1. Asterisk and Audacity – I think these are disrupting hardware competitors. The disruptor isn’t really software, but rather the PC itself. Every PBX is software plus a hardware platform. The innovation is in bringing software to a general purpose computing platform. I think the same thing is true of digital editing suites and mixing boards — the precursors to Audacity. To me, these are both part of the same disruption wave that Microsoft is riding, which is the PC wave.

    2. Apache and MySQL are undoubtedly cheaper, but I think of them as open source competitors to established products. Remember that Apache and Microsoft’s IIS, for example, are the same vintage. Both went after the same untapped market, which was web servers, and the effect of both were to cannibilize Sun’s expensive proprietary hardware. I’d argue, again, that these are still riding the PC wave.

    3. Filezilla is interesting as a tool, but again, secure FTP is simply an incremental improvement. The most valuable improvement in FTP for me has been the introduction by Microsoft of graphical FTP in Windows Vista.

    Because software is “just bits”, I don’t think it’s like other kinds of disruptible industries. I think the real threat to Microsoft is not an Innovators Dilemma threat, but rather what Clair illuminates, which is a network effect. Once a lot of people are using Basecamp, for example, to manage projects, it becomes difficult to displace them precisely because the tool isn’t vulnerable to the same techniques that were used to displace PC tools. Microsoft’s only defense is to pre-empt those companies before they gain critical mass…

  • Geoff March 6, 2008, 8:04 pm

    With my apologies Alec – I really should be more gracious and let it go!

    I agree with you in your assessment that the primary disruption occurred in the delivery of a widely accessible hardware platform. People could take this ubiquitous, wide-open platform, slap in whatever code they could dream up, and completely displace the incumbent players. But why? Because of the cost. People wouldn't have left mixing boards and PBX systems if the cost to the consumer had been equitable. (I'll resist the urge here to run off on a tangent about the disruptive nature of moving our spreadsheet/word processing code back off of the PC…)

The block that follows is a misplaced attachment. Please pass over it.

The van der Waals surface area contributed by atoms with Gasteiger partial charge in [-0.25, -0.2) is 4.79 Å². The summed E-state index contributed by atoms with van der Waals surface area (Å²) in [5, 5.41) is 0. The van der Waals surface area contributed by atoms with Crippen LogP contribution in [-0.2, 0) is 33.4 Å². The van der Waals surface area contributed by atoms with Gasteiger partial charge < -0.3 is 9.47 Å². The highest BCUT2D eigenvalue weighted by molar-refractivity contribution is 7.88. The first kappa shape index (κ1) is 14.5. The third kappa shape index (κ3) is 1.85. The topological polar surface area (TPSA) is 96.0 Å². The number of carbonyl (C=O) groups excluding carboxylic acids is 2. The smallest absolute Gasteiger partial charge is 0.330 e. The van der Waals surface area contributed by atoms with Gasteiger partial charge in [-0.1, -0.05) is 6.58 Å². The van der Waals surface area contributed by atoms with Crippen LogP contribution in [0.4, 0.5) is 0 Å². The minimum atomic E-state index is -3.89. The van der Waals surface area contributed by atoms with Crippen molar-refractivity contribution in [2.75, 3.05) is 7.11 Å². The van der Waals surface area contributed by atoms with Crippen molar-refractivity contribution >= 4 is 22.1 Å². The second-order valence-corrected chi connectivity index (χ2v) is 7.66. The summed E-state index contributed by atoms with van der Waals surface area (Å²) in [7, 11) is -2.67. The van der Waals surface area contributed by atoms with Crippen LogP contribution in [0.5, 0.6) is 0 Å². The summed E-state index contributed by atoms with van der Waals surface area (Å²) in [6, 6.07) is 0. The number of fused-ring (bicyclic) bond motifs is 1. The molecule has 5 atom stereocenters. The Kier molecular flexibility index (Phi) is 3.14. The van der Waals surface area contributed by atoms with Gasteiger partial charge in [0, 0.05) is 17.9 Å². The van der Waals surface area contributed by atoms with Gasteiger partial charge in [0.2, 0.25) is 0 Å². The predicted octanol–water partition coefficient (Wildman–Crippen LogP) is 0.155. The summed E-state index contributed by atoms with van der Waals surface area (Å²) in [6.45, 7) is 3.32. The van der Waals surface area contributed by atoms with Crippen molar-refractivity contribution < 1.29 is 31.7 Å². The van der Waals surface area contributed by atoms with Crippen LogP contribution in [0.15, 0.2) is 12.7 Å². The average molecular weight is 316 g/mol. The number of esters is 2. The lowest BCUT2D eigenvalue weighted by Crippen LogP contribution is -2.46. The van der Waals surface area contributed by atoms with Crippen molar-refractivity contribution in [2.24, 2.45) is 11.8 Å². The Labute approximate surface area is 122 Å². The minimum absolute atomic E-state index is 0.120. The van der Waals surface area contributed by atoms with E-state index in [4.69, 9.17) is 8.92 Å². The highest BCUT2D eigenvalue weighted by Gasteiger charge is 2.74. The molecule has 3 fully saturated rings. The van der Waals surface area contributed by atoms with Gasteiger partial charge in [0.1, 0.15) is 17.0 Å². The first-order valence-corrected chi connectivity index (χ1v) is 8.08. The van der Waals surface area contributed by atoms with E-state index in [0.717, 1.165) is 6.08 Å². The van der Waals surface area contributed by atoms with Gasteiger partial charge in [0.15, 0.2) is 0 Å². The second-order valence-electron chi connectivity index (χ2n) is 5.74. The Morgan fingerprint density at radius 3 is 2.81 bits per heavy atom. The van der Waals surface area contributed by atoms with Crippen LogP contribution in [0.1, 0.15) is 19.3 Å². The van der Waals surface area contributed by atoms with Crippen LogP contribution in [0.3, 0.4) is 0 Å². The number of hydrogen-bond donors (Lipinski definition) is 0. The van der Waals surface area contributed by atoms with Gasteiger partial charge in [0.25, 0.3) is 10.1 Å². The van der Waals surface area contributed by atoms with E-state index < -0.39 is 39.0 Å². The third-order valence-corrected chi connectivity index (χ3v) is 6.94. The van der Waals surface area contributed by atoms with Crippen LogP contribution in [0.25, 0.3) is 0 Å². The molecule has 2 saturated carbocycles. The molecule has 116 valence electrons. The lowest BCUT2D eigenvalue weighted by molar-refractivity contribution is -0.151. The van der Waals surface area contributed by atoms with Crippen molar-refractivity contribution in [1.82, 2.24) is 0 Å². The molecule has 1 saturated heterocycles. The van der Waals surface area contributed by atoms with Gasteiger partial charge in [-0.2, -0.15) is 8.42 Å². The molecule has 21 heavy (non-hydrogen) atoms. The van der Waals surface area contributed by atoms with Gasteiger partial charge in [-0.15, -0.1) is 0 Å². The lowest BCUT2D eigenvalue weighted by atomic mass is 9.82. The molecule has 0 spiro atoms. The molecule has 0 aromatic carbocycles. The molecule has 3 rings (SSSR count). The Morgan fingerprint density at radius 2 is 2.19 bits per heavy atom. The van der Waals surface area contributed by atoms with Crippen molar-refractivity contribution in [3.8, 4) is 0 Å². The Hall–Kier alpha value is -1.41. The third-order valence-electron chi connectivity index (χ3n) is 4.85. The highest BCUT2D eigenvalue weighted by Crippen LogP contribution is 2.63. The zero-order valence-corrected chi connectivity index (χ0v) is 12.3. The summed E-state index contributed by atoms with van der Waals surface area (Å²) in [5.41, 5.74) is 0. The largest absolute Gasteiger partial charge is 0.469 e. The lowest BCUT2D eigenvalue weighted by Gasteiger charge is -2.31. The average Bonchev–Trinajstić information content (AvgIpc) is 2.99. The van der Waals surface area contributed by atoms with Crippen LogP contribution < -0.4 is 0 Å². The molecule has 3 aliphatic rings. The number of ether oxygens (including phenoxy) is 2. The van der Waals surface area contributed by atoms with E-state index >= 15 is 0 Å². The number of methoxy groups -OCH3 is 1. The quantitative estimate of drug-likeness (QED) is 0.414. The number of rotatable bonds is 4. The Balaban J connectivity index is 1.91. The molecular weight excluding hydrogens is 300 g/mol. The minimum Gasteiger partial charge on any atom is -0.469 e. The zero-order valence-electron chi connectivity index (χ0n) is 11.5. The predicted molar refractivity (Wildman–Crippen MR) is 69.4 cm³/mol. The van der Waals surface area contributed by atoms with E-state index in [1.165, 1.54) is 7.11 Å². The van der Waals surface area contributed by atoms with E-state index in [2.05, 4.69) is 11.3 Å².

Now, the to the disruption in software… In pointing to those open source projects, I should have been more clear in my explanation. I wasn't trying to say that Apache was a disruptive code base by virtue of the way in which it delivered web pages. Rather, I believe that open source creation of software is disruptive to proprietary models of software creation. Obviously, this is not always true, but I tried to list some examples where open source software had displaced the incumbent, proprietary, players. In those cases, the open source software wasn't very good when it started, but it evolved and eventually became "good enough" to displace the paid model. Almost no one today would buy Windows Server just for its ability to function as a web server. If you need to serve web pages, the free product is more than good enough. Open source development has usurped proprietary development in that space. It is no longer a viable commercial space. Just like, as pointed out by Christensen, manufacturers of 5 inch hard drives no longer have a viable commercial space.

    I'll close with a question, and promise I'll not bother you further! Do you think we will be installing Microsoft Office 2015 on our local machines because, let's face it, the on-line free junk that Google offers simply doesn't meet our needs?